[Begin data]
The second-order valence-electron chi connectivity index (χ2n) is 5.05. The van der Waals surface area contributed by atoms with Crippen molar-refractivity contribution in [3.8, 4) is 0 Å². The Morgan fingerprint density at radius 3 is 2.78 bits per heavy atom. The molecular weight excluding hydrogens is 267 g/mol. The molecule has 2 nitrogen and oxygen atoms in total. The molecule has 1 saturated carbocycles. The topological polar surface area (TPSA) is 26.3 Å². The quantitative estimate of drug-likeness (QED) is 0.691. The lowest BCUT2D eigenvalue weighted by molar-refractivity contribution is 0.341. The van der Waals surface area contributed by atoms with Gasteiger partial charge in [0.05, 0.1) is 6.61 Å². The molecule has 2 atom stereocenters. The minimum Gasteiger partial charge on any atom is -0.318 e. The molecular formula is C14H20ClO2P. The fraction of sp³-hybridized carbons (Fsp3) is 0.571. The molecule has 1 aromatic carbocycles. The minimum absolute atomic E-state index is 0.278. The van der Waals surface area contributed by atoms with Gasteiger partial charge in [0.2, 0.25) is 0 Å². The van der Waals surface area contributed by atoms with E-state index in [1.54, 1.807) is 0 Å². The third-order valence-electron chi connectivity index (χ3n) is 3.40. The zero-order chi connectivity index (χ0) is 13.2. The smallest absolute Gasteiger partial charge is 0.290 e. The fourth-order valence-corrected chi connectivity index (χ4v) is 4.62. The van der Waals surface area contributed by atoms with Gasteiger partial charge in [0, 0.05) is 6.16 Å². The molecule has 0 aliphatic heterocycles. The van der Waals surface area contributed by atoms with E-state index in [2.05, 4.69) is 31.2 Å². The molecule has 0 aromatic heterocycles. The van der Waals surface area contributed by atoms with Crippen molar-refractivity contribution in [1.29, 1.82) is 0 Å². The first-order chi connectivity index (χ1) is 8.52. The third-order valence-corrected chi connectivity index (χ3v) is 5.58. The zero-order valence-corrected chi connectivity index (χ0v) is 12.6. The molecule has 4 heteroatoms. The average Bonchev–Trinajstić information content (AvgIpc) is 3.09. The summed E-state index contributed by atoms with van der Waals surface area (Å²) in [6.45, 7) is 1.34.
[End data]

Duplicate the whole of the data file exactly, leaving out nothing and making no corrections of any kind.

The second-order valence-electron chi connectivity index (χ2n) is 5.05. The van der Waals surface area contributed by atoms with Crippen molar-refractivity contribution in [3.8, 4) is 0 Å². The Morgan fingerprint density at radius 3 is 2.78 bits per heavy atom. The molecular weight excluding hydrogens is 267 g/mol. The molecule has 2 nitrogen and oxygen atoms in total. The molecule has 1 saturated carbocycles. The topological polar surface area (TPSA) is 26.3 Å². The quantitative estimate of drug-likeness (QED) is 0.691. The lowest BCUT2D eigenvalue weighted by molar-refractivity contribution is 0.341. The van der Waals surface area contributed by atoms with Gasteiger partial charge in [0.05, 0.1) is 6.61 Å². The molecule has 2 atom stereocenters. The minimum Gasteiger partial charge on any atom is -0.318 e. The molecular formula is C14H20ClO2P. The fraction of sp³-hybridized carbons (Fsp3) is 0.571. The molecule has 1 aromatic carbocycles. The minimum absolute atomic E-state index is 0.278. The van der Waals surface area contributed by atoms with Gasteiger partial charge in [0.2, 0.25) is 0 Å². The van der Waals surface area contributed by atoms with E-state index in [1.54, 1.807) is 0 Å². The third-order valence-electron chi connectivity index (χ3n) is 3.40. The zero-order chi connectivity index (χ0) is 13.2. The smallest absolute Gasteiger partial charge is 0.290 e. The fourth-order valence-corrected chi connectivity index (χ4v) is 4.62. The van der Waals surface area contributed by atoms with Gasteiger partial charge in [0, 0.05) is 6.16 Å². The molecule has 0 aliphatic heterocycles. The van der Waals surface area contributed by atoms with E-state index in [2.05, 4.69) is 31.2 Å². The molecule has 0 aromatic heterocycles. The van der Waals surface area contributed by atoms with Crippen molar-refractivity contribution in [1.29, 1.82) is 0 Å². The first-order chi connectivity index (χ1) is 8.52. The third-order valence-corrected chi connectivity index (χ3v) is 5.58. The zero-order valence-corrected chi connectivity index (χ0v) is 12.6. The molecule has 4 heteroatoms. The average Bonchev–Trinajstić information content (AvgIpc) is 3.09. The summed E-state index contributed by atoms with van der Waals surface area (Å²) in [6.45, 7) is 1.34.